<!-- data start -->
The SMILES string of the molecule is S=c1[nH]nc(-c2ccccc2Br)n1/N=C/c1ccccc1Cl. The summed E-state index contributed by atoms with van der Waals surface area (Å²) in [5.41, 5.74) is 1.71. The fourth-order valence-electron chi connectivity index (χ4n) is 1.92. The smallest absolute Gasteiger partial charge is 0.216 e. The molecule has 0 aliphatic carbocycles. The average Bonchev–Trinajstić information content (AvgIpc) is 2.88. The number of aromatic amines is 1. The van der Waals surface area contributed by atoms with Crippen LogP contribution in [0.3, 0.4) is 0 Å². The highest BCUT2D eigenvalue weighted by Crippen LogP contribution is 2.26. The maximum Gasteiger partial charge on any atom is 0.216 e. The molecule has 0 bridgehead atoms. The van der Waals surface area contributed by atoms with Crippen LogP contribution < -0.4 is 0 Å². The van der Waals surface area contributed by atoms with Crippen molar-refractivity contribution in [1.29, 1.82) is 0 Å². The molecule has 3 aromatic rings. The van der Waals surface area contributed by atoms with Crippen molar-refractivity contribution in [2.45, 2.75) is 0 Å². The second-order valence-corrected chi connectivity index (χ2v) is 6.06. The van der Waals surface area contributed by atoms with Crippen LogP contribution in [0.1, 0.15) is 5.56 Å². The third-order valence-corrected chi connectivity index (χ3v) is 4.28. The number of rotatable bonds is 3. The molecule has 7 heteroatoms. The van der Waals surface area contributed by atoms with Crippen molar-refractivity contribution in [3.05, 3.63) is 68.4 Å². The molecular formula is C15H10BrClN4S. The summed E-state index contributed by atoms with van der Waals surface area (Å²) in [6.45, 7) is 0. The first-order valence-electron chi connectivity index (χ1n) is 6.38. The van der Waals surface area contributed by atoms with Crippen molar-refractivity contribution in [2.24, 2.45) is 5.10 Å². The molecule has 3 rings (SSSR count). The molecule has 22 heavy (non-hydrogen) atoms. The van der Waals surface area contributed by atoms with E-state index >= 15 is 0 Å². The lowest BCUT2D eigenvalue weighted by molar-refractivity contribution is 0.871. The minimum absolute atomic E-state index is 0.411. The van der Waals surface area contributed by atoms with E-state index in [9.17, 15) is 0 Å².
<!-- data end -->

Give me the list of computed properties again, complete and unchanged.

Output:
The SMILES string of the molecule is S=c1[nH]nc(-c2ccccc2Br)n1/N=C/c1ccccc1Cl. The summed E-state index contributed by atoms with van der Waals surface area (Å²) in [5.41, 5.74) is 1.71. The fourth-order valence-electron chi connectivity index (χ4n) is 1.92. The smallest absolute Gasteiger partial charge is 0.216 e. The molecule has 0 aliphatic carbocycles. The average Bonchev–Trinajstić information content (AvgIpc) is 2.88. The number of aromatic amines is 1. The van der Waals surface area contributed by atoms with Crippen LogP contribution in [0.3, 0.4) is 0 Å². The highest BCUT2D eigenvalue weighted by Crippen LogP contribution is 2.26. The maximum Gasteiger partial charge on any atom is 0.216 e. The molecule has 0 bridgehead atoms. The van der Waals surface area contributed by atoms with Crippen LogP contribution < -0.4 is 0 Å². The van der Waals surface area contributed by atoms with Crippen molar-refractivity contribution in [1.29, 1.82) is 0 Å². The molecule has 3 aromatic rings. The van der Waals surface area contributed by atoms with Crippen molar-refractivity contribution in [2.45, 2.75) is 0 Å². The second-order valence-corrected chi connectivity index (χ2v) is 6.06. The van der Waals surface area contributed by atoms with Crippen LogP contribution in [0.1, 0.15) is 5.56 Å². The third-order valence-corrected chi connectivity index (χ3v) is 4.28. The number of rotatable bonds is 3. The molecule has 7 heteroatoms. The van der Waals surface area contributed by atoms with Crippen molar-refractivity contribution in [3.05, 3.63) is 68.4 Å². The molecular formula is C15H10BrClN4S. The summed E-state index contributed by atoms with van der Waals surface area (Å²) in [6.45, 7) is 0. The first-order valence-electron chi connectivity index (χ1n) is 6.38. The van der Waals surface area contributed by atoms with Crippen molar-refractivity contribution in [2.24, 2.45) is 5.10 Å². The molecule has 3 rings (SSSR count). The molecule has 22 heavy (non-hydrogen) atoms. The van der Waals surface area contributed by atoms with E-state index >= 15 is 0 Å². The lowest BCUT2D eigenvalue weighted by molar-refractivity contribution is 0.871. The minimum absolute atomic E-state index is 0.411. The van der Waals surface area contributed by atoms with E-state index in [9.17, 15) is 0 Å².